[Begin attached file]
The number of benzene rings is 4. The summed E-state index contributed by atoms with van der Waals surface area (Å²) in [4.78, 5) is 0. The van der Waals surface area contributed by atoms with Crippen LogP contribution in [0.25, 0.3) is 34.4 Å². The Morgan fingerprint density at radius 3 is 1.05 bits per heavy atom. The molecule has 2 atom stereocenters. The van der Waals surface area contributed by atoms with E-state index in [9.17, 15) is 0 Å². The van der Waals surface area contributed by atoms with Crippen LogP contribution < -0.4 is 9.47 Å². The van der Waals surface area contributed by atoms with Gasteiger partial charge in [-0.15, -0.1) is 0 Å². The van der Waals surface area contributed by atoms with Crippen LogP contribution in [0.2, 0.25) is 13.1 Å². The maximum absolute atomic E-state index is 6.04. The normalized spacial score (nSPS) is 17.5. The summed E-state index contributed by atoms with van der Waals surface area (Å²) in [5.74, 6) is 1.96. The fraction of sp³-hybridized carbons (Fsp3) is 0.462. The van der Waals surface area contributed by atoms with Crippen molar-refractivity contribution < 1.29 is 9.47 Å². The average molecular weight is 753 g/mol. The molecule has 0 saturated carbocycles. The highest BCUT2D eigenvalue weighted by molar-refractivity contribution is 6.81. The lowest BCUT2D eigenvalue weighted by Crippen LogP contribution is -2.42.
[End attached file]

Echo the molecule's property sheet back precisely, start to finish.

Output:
The number of benzene rings is 4. The summed E-state index contributed by atoms with van der Waals surface area (Å²) in [4.78, 5) is 0. The van der Waals surface area contributed by atoms with Crippen LogP contribution in [0.25, 0.3) is 34.4 Å². The Morgan fingerprint density at radius 3 is 1.05 bits per heavy atom. The molecule has 2 atom stereocenters. The van der Waals surface area contributed by atoms with E-state index in [9.17, 15) is 0 Å². The van der Waals surface area contributed by atoms with Crippen LogP contribution < -0.4 is 9.47 Å². The van der Waals surface area contributed by atoms with Gasteiger partial charge in [-0.15, -0.1) is 0 Å². The van der Waals surface area contributed by atoms with Crippen LogP contribution in [0.2, 0.25) is 13.1 Å². The maximum absolute atomic E-state index is 6.04. The normalized spacial score (nSPS) is 17.5. The summed E-state index contributed by atoms with van der Waals surface area (Å²) in [5.74, 6) is 1.96. The fraction of sp³-hybridized carbons (Fsp3) is 0.462. The van der Waals surface area contributed by atoms with Crippen molar-refractivity contribution < 1.29 is 9.47 Å². The average molecular weight is 753 g/mol. The molecule has 0 saturated carbocycles. The highest BCUT2D eigenvalue weighted by molar-refractivity contribution is 6.81. The lowest BCUT2D eigenvalue weighted by Crippen LogP contribution is -2.42.